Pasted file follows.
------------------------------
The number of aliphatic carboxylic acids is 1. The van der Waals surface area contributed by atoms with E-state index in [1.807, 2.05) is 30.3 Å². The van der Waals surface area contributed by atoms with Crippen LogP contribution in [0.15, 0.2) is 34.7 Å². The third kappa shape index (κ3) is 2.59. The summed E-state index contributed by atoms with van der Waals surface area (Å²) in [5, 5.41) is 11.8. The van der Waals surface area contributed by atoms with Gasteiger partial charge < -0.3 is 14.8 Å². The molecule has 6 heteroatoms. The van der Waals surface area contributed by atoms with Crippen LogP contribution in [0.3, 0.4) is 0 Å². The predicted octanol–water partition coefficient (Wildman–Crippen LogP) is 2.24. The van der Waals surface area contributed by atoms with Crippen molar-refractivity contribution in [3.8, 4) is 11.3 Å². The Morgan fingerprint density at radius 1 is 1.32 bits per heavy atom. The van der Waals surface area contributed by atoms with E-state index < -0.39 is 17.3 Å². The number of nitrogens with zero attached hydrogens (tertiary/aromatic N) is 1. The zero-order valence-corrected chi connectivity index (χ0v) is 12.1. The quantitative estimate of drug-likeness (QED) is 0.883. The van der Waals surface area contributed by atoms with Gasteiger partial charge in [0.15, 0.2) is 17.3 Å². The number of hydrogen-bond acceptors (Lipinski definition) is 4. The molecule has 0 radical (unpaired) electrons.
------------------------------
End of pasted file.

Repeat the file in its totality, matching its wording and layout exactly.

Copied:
The number of aliphatic carboxylic acids is 1. The van der Waals surface area contributed by atoms with E-state index in [1.807, 2.05) is 30.3 Å². The van der Waals surface area contributed by atoms with Crippen LogP contribution in [0.15, 0.2) is 34.7 Å². The third kappa shape index (κ3) is 2.59. The summed E-state index contributed by atoms with van der Waals surface area (Å²) in [5, 5.41) is 11.8. The van der Waals surface area contributed by atoms with Gasteiger partial charge < -0.3 is 14.8 Å². The molecule has 6 heteroatoms. The van der Waals surface area contributed by atoms with Crippen LogP contribution in [0.3, 0.4) is 0 Å². The predicted octanol–water partition coefficient (Wildman–Crippen LogP) is 2.24. The van der Waals surface area contributed by atoms with Crippen molar-refractivity contribution in [3.8, 4) is 11.3 Å². The Morgan fingerprint density at radius 1 is 1.32 bits per heavy atom. The van der Waals surface area contributed by atoms with E-state index < -0.39 is 17.3 Å². The number of nitrogens with zero attached hydrogens (tertiary/aromatic N) is 1. The zero-order valence-corrected chi connectivity index (χ0v) is 12.1. The quantitative estimate of drug-likeness (QED) is 0.883. The van der Waals surface area contributed by atoms with Gasteiger partial charge in [0.15, 0.2) is 17.3 Å². The number of hydrogen-bond acceptors (Lipinski definition) is 4. The molecule has 0 radical (unpaired) electrons.